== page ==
If what’s being alleged against A.J. Derby is true, the Iowa football team likely will be without its backup quarterback for Saturday’s Big Ten opener at Penn State.
The 20-year-old Derby was charged with fourth-degree criminal mischief and public intoxication stemming from an incident late Saturday night that allegedly occurred outside a bar on the far eastern edge of Iowa City.
This type of behavior usually draws at least a one-game suspension from Iowa coach Kirk Ferentz, who as of mid-Sunday afternoon hadn’t addressed Derby’s situation publicly.
Ferentz’s punishment is pretty consistent with cases involving alcohol and minor criminal behavior, which in this case was Derby allegedly breaking a window.
So if Derby isn’t available for Saturday’s game, it seems likely that junior John Wienke would climb from third to second on the depth chart at quarterback and that true freshman Jake Rudock would fill the No. 3 spot.
Derby edged out Wienke for the No. 2 spot behind starter James Vandenberg heading into the season, but neither backup has much game experience.
Rudock, on the other hand, has yet to appear in a game this season. Ferentz probably wants to keep it that way to give Rudock four seasons of eligibility beginning next fall.
The 6-foot-4, 232-pound Derby is more than just Iowa’s No. 2 quarterback as a redshirt freshman; he also provides a buffer for Rudock to redshirt this season.
Who the backup is won’t matter as long Vandenberg stays healthy, which he’s managed to do while starting six games as a Hawkeye.
But what if Vandenberg’s luck runs out Saturday, he goes down with an injury and Derby isn’t there to replace him in the Big Ten opener?
Wienke likely would get the first shot if the depth chart means anything and if experience means anything with this being his fourth year in the program.
But you wonder how long his leash would be if Wienke struggled against Penn State.
And would Ferentz blow Rudock’s redshirt season at this stage knowing that Derby likely would be back in a week or two?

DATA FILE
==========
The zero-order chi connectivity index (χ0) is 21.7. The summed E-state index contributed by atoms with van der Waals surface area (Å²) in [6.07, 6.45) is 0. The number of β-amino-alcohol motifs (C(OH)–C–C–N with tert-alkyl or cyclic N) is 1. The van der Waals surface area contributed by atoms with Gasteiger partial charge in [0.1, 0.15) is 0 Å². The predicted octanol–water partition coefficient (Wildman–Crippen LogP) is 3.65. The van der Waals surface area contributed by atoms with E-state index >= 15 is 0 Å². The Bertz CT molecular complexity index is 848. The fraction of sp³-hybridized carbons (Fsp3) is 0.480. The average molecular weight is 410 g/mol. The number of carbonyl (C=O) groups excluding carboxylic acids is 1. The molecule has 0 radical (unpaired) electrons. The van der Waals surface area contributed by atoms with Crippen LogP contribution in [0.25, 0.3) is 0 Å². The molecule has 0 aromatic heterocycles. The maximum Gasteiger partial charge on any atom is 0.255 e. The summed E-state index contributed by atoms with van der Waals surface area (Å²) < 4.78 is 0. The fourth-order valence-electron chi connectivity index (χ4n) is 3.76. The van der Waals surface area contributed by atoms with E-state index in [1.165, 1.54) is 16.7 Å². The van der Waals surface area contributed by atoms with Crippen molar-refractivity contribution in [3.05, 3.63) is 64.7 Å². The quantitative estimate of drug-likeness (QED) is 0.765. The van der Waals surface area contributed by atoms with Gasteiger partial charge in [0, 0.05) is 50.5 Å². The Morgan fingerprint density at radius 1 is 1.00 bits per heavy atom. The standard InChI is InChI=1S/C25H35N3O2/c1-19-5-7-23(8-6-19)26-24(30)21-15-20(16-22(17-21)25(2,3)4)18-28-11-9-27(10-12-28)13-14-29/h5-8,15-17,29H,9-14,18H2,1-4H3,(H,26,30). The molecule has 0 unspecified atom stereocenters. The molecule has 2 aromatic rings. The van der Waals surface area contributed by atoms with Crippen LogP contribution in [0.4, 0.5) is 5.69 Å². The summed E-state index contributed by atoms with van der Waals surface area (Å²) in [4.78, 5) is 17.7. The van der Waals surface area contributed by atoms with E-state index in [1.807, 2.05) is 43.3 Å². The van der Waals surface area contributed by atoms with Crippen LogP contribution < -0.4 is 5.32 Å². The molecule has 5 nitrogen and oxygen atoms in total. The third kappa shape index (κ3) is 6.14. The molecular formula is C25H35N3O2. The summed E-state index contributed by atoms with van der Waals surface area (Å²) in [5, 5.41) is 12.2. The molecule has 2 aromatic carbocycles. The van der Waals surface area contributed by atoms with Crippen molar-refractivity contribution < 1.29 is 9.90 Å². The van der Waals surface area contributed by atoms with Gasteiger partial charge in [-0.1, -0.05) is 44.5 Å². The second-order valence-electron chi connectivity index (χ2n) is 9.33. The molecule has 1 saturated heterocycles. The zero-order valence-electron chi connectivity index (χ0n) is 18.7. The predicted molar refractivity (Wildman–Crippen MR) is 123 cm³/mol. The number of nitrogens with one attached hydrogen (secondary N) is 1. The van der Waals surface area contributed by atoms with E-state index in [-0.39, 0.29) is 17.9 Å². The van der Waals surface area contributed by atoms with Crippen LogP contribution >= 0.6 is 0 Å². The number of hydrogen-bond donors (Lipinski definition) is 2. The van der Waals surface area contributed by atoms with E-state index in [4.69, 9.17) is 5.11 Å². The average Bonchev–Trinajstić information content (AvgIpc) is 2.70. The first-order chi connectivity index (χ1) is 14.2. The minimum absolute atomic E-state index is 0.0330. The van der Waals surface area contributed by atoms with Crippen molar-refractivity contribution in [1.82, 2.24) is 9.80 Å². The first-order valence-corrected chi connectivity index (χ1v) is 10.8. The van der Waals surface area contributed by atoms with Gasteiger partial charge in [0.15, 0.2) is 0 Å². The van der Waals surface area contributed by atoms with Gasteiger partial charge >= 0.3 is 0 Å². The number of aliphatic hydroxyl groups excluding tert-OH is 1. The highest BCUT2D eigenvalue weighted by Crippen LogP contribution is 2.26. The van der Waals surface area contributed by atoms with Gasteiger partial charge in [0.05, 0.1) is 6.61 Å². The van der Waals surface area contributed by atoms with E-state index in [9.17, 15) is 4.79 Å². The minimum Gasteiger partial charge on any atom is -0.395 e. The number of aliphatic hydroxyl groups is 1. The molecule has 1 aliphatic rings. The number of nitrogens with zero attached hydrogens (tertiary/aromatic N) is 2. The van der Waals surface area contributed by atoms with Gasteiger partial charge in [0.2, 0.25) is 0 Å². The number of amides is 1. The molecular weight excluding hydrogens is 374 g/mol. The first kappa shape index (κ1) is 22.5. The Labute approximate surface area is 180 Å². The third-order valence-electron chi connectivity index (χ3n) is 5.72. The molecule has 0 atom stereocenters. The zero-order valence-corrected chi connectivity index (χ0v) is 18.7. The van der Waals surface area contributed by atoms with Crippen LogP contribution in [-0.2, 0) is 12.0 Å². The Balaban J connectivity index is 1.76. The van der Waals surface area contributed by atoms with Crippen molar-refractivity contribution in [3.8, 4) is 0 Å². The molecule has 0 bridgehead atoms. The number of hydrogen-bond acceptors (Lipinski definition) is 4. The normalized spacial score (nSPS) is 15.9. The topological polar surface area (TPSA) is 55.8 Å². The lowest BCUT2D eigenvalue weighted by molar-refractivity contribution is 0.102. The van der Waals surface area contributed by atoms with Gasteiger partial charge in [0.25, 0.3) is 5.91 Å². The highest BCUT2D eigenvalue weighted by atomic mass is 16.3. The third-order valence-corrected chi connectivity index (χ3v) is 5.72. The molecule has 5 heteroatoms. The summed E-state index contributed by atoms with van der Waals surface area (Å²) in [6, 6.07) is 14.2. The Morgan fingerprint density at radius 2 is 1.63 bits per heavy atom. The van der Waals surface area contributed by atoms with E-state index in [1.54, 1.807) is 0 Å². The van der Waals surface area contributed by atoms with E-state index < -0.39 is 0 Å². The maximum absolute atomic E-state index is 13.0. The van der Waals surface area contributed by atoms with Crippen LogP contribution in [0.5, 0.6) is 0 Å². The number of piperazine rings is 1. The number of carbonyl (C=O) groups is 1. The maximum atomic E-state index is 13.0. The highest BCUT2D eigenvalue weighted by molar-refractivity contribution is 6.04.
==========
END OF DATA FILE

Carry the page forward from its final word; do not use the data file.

The only other quarterback on the roster is 6-3 freshman walk-on Kyle Anderson from Ames. The fact that Anderson was allowed to walk-on the team means that he was an accomplished player in high school.
But it doesn’t mean that he’s anywhere near ready to compete at the Big Ten level as a freshman and he may never be ready to do that.
Everybody loves the bye-week until something goes wrong. Then you blame it on the bye-week for creating too much free time for the players to misbehave.
Derby’s incident allegedly happened about 11:30 p.m. Saturday. So the former City High star and the son of former Iowa linebacker John Derby could’ve been in the same place at the same time doing the same thing even if Iowa had played earlier in the day.
What Derby is alleged to have done is serious enough to draw a suspension but not serious enough to call him a troublemaker.
Once is a mistake, but anything more than that and people start to wonder.
Derby isn’t the first nor will he be the last Iowa football player to behave this way. His older brother Zach Derby, who plays tight end for the Hawkeyes, was charged with public intoxication in April 2009.
A.J. Derby is a quarterback, though, and quarterbacks are judged largely on their ability to make the right decisions at the right times.
Category: Iowa Hawkeyes Football